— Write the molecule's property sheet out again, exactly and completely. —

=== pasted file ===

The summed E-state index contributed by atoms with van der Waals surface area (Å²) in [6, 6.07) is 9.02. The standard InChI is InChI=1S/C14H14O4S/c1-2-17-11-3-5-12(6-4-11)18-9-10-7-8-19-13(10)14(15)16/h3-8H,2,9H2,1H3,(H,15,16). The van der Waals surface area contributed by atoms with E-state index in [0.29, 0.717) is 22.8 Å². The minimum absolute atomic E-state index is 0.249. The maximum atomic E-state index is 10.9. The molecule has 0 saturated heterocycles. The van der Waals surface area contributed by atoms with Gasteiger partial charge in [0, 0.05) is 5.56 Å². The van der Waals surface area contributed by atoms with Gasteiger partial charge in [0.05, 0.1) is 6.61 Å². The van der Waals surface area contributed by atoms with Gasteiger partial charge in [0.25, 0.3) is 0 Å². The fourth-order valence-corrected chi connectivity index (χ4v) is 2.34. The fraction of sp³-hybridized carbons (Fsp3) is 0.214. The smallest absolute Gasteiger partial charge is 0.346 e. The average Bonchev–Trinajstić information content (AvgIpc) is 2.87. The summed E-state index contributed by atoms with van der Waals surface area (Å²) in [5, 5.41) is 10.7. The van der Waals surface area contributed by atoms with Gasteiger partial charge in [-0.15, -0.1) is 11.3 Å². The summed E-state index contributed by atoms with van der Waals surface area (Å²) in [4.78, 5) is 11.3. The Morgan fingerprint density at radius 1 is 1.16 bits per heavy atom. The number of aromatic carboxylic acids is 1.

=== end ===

The summed E-state index contributed by atoms with van der Waals surface area (Å²) in [6, 6.07) is 9.02. The standard InChI is InChI=1S/C14H14O4S/c1-2-17-11-3-5-12(6-4-11)18-9-10-7-8-19-13(10)14(15)16/h3-8H,2,9H2,1H3,(H,15,16). The van der Waals surface area contributed by atoms with E-state index in [0.29, 0.717) is 22.8 Å². The minimum absolute atomic E-state index is 0.249. The maximum atomic E-state index is 10.9. The molecule has 0 saturated heterocycles. The van der Waals surface area contributed by atoms with Gasteiger partial charge in [0, 0.05) is 5.56 Å². The van der Waals surface area contributed by atoms with Gasteiger partial charge in [0.05, 0.1) is 6.61 Å². The van der Waals surface area contributed by atoms with Gasteiger partial charge in [0.25, 0.3) is 0 Å². The fourth-order valence-corrected chi connectivity index (χ4v) is 2.34. The fraction of sp³-hybridized carbons (Fsp3) is 0.214. The smallest absolute Gasteiger partial charge is 0.346 e. The average Bonchev–Trinajstić information content (AvgIpc) is 2.87. The summed E-state index contributed by atoms with van der Waals surface area (Å²) in [5, 5.41) is 10.7. The van der Waals surface area contributed by atoms with Gasteiger partial charge in [-0.15, -0.1) is 11.3 Å². The summed E-state index contributed by atoms with van der Waals surface area (Å²) in [4.78, 5) is 11.3. The Morgan fingerprint density at radius 1 is 1.16 bits per heavy atom. The number of aromatic carboxylic acids is 1.